Oxidative-Phosphorylation Genes From The Mitochondrial And Nuclear Genomes Co-Express In All Human Tissues Except For The Ancient Brain Academic Article uri icon

abstract

  • In humans, oxidative phosphorylation (OXPHOS), the cellular energy producer, harbors ~90 nuclear DNA (nDNA)- and mitochondrial DNA (mtDNA)-encoded subunits. Although nDNA- and mtDNA-encoded OXPHOS proteins physically interact, their transcriptional regulation profoundly diverges, thus questioning their co-regulation. To address mtDNA-nDNA gene co-expression, we analyzed ~8,500 RNA-seq Gene-Tissue-Expression (GTEx) experiments encompassing 48 human tissues. We found overall positive cross-tissue mtDNA-nDNA OXPHOS gene co-expression. Nevertheless, alternatively-spliced variants, as well as certain OXPHOS genes, did not converge into the main OXPHOS gene cluster, suggesting tissue-specific flavor of OXPHOS gene expression. Finally, unlike non-brain body sites, and neocortex and cerebellum (‘mammalian’ brain), negative mito-nuclear expression correlation was found in the hypothalamus, basal ganglia and amygdala (‘ancient’ brain). Analyses of co-expression, DNase-seq and ChIP-seq experiments identified candidate RNA-binding genes and CEBPb as best explaining this phenomenon. We suggest that evolutionary convergence of the ‘mammalian’ brain into positive mtDNA-nDNA OXPHOS co-expression reflects adjustment to novel bioenergetics needs.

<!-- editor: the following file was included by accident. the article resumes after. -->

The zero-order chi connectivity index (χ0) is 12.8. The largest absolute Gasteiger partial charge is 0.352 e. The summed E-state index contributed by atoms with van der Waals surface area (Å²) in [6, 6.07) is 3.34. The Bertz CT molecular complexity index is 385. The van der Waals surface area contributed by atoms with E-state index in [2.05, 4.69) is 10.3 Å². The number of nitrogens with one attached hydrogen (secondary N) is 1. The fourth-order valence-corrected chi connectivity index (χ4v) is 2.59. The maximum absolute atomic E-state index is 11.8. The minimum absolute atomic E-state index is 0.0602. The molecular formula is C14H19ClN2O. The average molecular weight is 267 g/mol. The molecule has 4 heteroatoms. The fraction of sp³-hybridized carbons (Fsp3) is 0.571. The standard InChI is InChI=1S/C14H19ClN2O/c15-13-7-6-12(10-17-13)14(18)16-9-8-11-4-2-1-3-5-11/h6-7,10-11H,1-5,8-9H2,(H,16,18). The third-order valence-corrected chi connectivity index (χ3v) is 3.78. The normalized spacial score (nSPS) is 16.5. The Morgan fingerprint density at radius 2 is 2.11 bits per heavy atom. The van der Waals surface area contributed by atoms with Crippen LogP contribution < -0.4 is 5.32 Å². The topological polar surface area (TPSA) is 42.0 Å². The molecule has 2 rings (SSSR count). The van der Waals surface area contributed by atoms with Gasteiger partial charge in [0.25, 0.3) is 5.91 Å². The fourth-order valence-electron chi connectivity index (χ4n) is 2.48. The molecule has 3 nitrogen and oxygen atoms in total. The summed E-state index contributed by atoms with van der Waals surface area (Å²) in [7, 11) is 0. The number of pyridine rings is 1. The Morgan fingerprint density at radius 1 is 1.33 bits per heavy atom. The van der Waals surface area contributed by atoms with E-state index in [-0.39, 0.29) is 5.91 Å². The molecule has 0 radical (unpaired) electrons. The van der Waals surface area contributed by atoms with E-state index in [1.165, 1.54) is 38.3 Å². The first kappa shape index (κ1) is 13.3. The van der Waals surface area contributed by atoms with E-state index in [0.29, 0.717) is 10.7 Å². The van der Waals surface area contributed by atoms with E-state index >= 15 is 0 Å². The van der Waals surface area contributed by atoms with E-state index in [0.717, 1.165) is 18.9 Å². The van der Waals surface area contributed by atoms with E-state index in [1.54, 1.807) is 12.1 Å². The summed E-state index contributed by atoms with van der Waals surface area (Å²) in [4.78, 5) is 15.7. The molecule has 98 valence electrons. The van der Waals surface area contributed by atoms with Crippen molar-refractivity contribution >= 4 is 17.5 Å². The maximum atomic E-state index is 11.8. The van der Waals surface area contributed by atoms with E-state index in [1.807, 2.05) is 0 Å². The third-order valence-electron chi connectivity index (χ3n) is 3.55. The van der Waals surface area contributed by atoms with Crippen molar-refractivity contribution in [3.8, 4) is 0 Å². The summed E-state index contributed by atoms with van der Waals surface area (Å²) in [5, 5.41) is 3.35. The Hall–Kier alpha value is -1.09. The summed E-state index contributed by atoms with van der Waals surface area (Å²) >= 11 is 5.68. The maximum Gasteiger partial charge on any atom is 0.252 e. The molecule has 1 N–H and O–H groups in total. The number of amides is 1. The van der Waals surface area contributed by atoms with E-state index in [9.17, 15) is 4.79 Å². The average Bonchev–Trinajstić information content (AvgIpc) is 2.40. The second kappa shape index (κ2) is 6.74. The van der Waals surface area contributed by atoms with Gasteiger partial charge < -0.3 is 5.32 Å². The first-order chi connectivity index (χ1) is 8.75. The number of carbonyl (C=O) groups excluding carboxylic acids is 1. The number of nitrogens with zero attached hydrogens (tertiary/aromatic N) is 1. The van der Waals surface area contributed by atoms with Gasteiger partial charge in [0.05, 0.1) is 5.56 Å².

publication date

  • January 1, 2017